Divers can become lethargic and have the feeling of being intoxicated. Studies have shown divers can also be affected when diving in shallow water and may not notice this. While not considered dangerous, it’s important to still remedy this by slowly ascending to a shallower depth. There are no long-term effects. Diving deeper than 130 ft/40m makes ntirogen narcosis unmanageable and certain training and methods are required to control this.

The advanced certifications allow divers to go 100ft/30m. Your instructor gives you a mathematical question to solve at this depth. It’s a great way to know if you are susceptible to nitrogen narcosis.

2) Decompression Sickness (DCS).

The deeper you dive, the greater your chances of decompression sickness, also known as the bends. While you are diving, your body accumulates nitrogen by breathing compressed air based on your surrounding pressure. This normally will not present a problem. The problem occurs however, when the pressure surrounding you is reduced too quickly. Nitrogen bubbles form in the body which causes extreme pain and sometime death.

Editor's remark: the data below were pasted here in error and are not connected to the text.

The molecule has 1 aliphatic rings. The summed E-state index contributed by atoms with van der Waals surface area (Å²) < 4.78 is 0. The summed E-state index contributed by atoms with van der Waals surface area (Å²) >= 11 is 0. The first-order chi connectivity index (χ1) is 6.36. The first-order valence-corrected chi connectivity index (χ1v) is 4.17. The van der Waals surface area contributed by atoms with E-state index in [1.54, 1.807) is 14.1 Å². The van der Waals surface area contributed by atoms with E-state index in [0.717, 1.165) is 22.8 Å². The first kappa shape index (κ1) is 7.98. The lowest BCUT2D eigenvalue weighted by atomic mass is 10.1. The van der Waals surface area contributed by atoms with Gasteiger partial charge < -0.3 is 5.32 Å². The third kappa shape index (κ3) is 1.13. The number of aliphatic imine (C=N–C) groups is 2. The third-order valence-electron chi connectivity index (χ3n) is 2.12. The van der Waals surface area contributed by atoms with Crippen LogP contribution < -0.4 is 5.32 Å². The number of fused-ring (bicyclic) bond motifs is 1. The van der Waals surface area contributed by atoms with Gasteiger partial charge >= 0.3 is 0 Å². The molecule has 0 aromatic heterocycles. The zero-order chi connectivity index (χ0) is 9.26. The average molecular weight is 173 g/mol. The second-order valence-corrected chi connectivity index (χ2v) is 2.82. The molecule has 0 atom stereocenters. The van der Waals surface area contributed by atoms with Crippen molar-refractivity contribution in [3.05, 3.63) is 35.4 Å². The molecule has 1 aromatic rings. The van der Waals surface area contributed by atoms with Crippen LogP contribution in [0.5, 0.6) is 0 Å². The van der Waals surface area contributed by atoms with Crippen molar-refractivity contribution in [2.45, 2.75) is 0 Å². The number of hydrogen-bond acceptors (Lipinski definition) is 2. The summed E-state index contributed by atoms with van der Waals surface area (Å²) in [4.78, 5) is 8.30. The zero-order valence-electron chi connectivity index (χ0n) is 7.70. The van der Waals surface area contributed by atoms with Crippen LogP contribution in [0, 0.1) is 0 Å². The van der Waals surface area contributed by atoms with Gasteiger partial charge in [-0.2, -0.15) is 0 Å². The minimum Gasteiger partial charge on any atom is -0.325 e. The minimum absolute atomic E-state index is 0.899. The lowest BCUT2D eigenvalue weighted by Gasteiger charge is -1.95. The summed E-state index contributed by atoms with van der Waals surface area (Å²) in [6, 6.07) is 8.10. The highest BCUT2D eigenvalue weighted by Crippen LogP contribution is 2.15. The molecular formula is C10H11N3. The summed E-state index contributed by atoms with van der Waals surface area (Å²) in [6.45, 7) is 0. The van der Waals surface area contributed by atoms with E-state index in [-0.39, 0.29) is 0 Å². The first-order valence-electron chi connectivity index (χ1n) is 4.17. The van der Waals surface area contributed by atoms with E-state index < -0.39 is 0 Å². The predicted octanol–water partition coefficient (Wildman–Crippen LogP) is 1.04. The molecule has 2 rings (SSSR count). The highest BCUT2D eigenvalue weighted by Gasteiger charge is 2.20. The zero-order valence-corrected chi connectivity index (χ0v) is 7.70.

As a best possible prevention to DCS, professional diver training organizations such as PADI, SSI, SDI and NAUI, their affiliate dive shops and resorts make it standard practice to teach students to do safety stops and slow ascents underwater.

What’s next?


Now that you have a better understanding of what recreational diving is all about, why not take the next step and connect with a professional diver training agency?

If you’re not sure yet about getting certified, that’s alright… let me tell you about an introduction course (no certificate) to diving. Just click  here.

If you have already made up your mind, go to the best professional scuba diver training agency by clicking here and I’l tell you all about their e-Learning Open Water Diver course (certification).

Thank you for reading my article and I would like to hear from you. Any comments or questions are welcomed by writing in the comment box below!

 

 

 

 

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4 comments

  1. I’ve held an Advanced Open Water certification since 1977. In my experience, the best recreational dives are in less than 30 feet of water. Deeper than that and the complexity and risks begin to increase.